The net cumulative impact of the project on air emissions – The MPCA air permit documents provide estimates of potential emissions from the Midtown Eco Energy facility.[6] However, the MPCA’s air permit documents do not provide any benchmarks to understand what the incremental effect of the project will be on local and regional air quality. The proposed project is in close proximity to other large point source emitters. Smith Foundry, Abbott Northwestern Hospital, Pechiney Plastics, the University of Minnesota, Hiawatha Metalcraft & Hennepin County Energy Center all hold Title V air emission permits and are located within 1.5 km (1 mile) of the facility. In addition, Bituminous Roadways and the City of Minneapolis operate asphalt plants near the proposed facility.[7] The neighborhood also experiences a higher level of air pollution due to the high volume of car and truck traffic through the area on Lake Street, Highway 55 and Interstate Highway 94.[8] Midtown Eco Energy will also be relying on up to 40 additional trucks a day, six days a week to haul wood to the facility. All of this automobile traffic and its associated emissions should be included as part of a cumulative impact analysis as air pollution from mobile sources can contribute to breathing and heart problems, aggravate asthma and are suspected of causing cancer and reproductive problems.[9] The need for and benefits of adding an additional major point source of pollution to a high-density urban area with many vulnerable population groups and higher-than-average (for the metro area) air pollution levels, warrant clear documentation in an EAW. Furthermore, the MPCA’s air permit documents fail to estimate any potential emissions reductions for the proposed district heating system (connecting the facility to Abbott-Northwestern Hospital and the Midtown Exchange). Midtown Eco Energy’s main selling point – that it will be carbon neutral – has no project-specific data available to substantiate or refute it. In evaluating whether the project is justified, it is helpful to quantify what reductions will occur due to the district heating system so the general public can more accurately weigh the potential impacts with the potential benefits. PM2.5 impacts from wood burning, natural gas combustion and increased automobile traffic – Particulate matter is the term used for a mixture of solid particles and liquid droplets in the air. PM2.5 refers to particulate matter that is 2.5 micrometers or smaller in size. According to the U.S. Environmental Protection Agency (EPA), the sources of PM2.5 include fuel combustion from automobiles, power plants, wood burning, industrial processes, and diesel-powered vehicles such as buses and trucks. Fine particles are of concern because they are a risk to the environment and to human health – particularly to children and the elderly. Because these particles are so small they are able to penetrate to the deepest parts of the lungs. Scientific studies have suggested links between fine particulate matter and numerous health problems including asthma, bronchitis, acute and chronic respiratory symptoms such as shortness of breath and painful breathing and premature death. [10] The MPCA’s Air Quality Index (AQI) shows that even without Midtown Eco Energy and the increased truck traffic it will bring, PM2.5 levels are on the rise at the South Minneapolis monitoring station (site 0963) located at 2727 10th Ave. S. AQI data shows that the PM2.5 index reached 101 or more (unhealthy for sensitive groups) five times in 2007 compared to only one time in 2006 and two times each in 2004 and 2005.[11] PM2.5 has not yet been addressed specifically in permitting actions.[12]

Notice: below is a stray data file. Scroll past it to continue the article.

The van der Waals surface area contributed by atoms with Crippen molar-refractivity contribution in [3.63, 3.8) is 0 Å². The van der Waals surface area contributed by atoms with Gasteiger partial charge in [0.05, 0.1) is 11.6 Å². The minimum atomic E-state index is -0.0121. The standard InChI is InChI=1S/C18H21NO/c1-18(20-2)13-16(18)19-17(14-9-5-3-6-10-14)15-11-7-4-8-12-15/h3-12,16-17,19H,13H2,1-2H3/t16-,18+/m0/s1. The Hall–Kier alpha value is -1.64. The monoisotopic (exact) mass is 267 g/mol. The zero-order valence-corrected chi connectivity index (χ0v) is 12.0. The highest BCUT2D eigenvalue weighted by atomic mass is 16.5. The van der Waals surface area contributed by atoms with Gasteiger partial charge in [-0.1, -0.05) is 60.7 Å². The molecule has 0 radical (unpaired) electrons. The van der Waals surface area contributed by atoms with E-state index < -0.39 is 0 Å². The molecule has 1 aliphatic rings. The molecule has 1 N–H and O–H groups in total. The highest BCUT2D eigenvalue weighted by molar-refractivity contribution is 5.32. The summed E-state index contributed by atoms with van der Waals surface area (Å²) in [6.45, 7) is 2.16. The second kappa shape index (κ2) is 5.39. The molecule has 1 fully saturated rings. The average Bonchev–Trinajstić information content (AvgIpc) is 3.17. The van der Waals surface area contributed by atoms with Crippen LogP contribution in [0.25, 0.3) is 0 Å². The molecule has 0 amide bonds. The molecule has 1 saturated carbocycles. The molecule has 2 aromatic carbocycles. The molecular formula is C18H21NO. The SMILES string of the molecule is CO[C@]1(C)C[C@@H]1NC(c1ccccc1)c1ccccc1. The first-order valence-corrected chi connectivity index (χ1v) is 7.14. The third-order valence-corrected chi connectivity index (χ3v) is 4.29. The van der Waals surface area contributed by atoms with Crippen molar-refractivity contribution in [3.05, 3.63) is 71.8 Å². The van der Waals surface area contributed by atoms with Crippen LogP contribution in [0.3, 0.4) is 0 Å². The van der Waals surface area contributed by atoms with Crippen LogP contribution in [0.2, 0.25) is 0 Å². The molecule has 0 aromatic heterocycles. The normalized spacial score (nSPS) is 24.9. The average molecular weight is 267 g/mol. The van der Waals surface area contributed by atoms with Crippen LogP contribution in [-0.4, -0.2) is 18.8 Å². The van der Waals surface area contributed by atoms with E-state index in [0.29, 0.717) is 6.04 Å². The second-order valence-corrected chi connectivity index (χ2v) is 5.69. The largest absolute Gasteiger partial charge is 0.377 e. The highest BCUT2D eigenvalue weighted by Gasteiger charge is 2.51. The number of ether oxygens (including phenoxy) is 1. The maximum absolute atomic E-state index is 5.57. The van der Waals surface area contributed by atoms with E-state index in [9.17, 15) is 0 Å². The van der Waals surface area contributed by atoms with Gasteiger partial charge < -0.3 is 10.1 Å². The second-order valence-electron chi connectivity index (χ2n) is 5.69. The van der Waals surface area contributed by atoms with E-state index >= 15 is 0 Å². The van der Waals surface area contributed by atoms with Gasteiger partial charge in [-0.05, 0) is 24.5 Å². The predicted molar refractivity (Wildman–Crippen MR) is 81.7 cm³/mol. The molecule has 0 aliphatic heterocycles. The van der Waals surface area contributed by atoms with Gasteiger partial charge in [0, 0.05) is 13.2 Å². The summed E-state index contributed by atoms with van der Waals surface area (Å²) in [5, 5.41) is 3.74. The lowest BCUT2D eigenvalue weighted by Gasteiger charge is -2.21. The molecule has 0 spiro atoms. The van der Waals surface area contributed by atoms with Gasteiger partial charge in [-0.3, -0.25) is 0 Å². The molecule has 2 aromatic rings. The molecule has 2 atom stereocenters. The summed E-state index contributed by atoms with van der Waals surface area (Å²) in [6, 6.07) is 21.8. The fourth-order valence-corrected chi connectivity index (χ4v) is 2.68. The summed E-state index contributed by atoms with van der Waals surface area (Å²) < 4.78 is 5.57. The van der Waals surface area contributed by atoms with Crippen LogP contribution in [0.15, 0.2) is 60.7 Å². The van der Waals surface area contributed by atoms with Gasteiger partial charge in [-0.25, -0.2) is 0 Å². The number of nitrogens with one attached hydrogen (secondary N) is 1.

Environmental justice for vulnerable population groups in a densely populated neighborhood – According to the 2000 U.S. Census, the population of the four Phillips neighborhoods (East Phillips, Midtown Phillips, West Phillips and Ventura Village) is 19,805. Of this population, 68 percent are from minority groups, including: 29 percent black or African American, 22 percent Hispanics or Latinos, 12 percent American Indians, 6 percent Asians and 9 percent multi-racial. The remaining 32 percent of the neighborhood’s population is white. Phillips is home to the very young and very old alike. According to the 2000 U.S. Census, there were 1,955 children under the age of 5 living in the four Phillips neighborhoods.[13] This age group represents 10 percent of the total population of Phillips, which is higher than the national average for the same age group.[14] Phillips also has a fairly high population of seniors. According to the 2000 U.S. Census, 10 percent of the Phillips population was 55 years and older.[15] This data shows that Phillips has a higher number of both elderly and children under the age of 5 within its boundaries. Each of these demographic groups has lower tolerance and lower immunity when dealing with sickness, air pollution and particulate emissions. According to a Minnesota Center for Environmental Advocacy report, the costs associated with childhood illness like asthma and cancer are significant. The best estimate of total costs of environmentally attributable childhood diseases in the state of Minnesota is $1.569 billion per year, with a range of $1.393 to $1.890 billion.[16] In addition, the percentage of people living in poverty is persistently higher in the Phillips area than in the City of Minneapolis overall. In 1999, 32 percent of all families in Phillips lived in poverty.[17] An impoverished community has less access to health information, doctors and treatments for sickness. Specifically, asthma, which is exacerbated by air pollution,[18] disproportionately affects communities of color and poverty. According to the Center for Disease Control (2000-2005), 84 percent of asthma sufferers were non-white and 73 percent were at or below the poverty level.[19] Locally, the Minneapolis Foundation in a July 2006 report found that the asthma rate for African American and American Indian adults in Hennepin County is more than 25 percent higher than that of whites. [20] The composition of Phillips’ population and its increased vulnerabilities, suggest a need for an EAW and a more thorough Air Emissions Risk Analysis (AERA) normed on a more comparable population so that environmental justice issues about the siting of Midtown Eco Energy can be addressed.